Parents, you’ve got questions, we’ve got answers.

Or just as likely, we’ve got questions and you’ve got answers.

Challenge: Traveling with Kids

Combating the Stress of Large Crowds

Vote up!
Share on Facebook Share on Twitter Email this article


Am I the only mom who avoids crazy birthday parties or large, crowded events at all costs? When I see one of those brightly colored envelopes come home in my daughter’s backpack I just know it’s a birthday invitation waiting for me. I’m constantly looking for excuses not to go pumpkin picking in the fall or attend Christmas shows at large venues and arenas. Something about thousands of people gathered in one space makes me extremely nervous. I get anxiety, which leads me to act paranoid, especially if my children are present.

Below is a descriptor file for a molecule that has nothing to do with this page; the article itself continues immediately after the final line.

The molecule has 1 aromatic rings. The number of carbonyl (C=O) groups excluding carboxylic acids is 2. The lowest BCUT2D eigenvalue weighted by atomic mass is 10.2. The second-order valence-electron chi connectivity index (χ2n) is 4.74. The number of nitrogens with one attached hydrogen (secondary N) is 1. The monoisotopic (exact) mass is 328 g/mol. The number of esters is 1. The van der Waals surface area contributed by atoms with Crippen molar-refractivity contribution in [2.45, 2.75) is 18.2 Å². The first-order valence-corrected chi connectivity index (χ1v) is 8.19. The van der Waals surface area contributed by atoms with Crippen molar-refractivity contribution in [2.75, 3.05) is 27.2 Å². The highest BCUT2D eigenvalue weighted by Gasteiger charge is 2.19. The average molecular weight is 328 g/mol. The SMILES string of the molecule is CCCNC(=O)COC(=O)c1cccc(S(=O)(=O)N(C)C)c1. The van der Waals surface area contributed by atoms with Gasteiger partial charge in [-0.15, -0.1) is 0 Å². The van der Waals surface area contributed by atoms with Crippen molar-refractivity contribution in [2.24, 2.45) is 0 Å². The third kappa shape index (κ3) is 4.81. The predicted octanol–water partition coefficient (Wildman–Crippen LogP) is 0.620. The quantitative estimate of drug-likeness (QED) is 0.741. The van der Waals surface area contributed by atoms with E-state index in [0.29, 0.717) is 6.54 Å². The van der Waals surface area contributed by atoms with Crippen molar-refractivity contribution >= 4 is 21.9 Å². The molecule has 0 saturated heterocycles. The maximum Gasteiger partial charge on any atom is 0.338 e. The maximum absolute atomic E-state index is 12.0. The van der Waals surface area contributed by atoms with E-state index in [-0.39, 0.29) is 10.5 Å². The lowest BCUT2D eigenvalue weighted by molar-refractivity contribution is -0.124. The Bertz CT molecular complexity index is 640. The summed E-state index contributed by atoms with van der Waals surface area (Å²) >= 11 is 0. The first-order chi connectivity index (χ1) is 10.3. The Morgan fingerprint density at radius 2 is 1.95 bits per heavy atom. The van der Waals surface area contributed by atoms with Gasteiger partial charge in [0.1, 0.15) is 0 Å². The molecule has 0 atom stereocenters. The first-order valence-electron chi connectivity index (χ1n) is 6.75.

Just recently a girlfriend of mine invited my daughter to see Disney on Ice. Can an event get any more innocent than that? But all I could think about were the negatives - what if they can’t find their seats? What if my daughter has to go to the bathroom? People are always so pushy down the stairs and up the escalators. What if she gets distracted by a three-foot long lit up toy that whistles and rotates?

In an effort to push past my anxiety and save my daughters from missed opportunities, I did a little research and came up with a safety checklist for attending crowded events with kids. If you’re anything like me and crowds make you nervous, I found these suggestions to be extremely helpful!

Talk About it Beforehand

I am all about communication when it comes to my kids. We have a fire evacuation plan in place for our home and we discuss stranger danger, so it only seemed fitting to sit down and have a conversation about event safety.

I like to be honest with my children, also. I feel this prepares them for what’s coming next. I would suggest talking to your child about how big the venue or area is that you’ll be visiting. You can discuss how many people will be there and how loud it might be. If your children are old enough, discuss an action plan in the event that you become separated.